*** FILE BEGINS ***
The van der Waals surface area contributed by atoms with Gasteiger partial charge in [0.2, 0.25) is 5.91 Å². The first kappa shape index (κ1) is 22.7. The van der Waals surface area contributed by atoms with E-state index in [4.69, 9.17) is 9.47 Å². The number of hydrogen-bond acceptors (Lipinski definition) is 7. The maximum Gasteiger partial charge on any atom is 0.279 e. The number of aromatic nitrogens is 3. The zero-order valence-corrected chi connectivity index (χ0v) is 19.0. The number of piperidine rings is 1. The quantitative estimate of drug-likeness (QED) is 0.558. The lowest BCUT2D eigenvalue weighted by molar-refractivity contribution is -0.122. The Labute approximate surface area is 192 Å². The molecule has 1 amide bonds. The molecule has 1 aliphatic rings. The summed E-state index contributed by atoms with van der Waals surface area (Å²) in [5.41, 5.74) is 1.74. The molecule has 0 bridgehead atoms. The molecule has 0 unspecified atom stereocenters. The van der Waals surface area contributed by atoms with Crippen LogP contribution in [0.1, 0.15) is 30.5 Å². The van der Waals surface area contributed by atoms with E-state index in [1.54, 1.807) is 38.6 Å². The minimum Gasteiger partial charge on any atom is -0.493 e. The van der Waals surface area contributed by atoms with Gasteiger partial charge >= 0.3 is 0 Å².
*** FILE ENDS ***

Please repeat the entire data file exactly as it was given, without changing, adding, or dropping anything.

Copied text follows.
The van der Waals surface area contributed by atoms with Gasteiger partial charge in [0.2, 0.25) is 5.91 Å². The first kappa shape index (κ1) is 22.7. The van der Waals surface area contributed by atoms with E-state index in [4.69, 9.17) is 9.47 Å². The number of hydrogen-bond acceptors (Lipinski definition) is 7. The maximum Gasteiger partial charge on any atom is 0.279 e. The number of aromatic nitrogens is 3. The zero-order valence-corrected chi connectivity index (χ0v) is 19.0. The number of piperidine rings is 1. The quantitative estimate of drug-likeness (QED) is 0.558. The lowest BCUT2D eigenvalue weighted by molar-refractivity contribution is -0.122. The Labute approximate surface area is 192 Å². The molecule has 1 amide bonds. The molecule has 1 aliphatic rings. The summed E-state index contributed by atoms with van der Waals surface area (Å²) in [5.41, 5.74) is 1.74. The molecule has 0 bridgehead atoms. The molecule has 0 unspecified atom stereocenters. The van der Waals surface area contributed by atoms with Crippen LogP contribution in [0.1, 0.15) is 30.5 Å². The van der Waals surface area contributed by atoms with E-state index in [1.54, 1.807) is 38.6 Å². The minimum Gasteiger partial charge on any atom is -0.493 e. The van der Waals surface area contributed by atoms with Gasteiger partial charge >= 0.3 is 0 Å².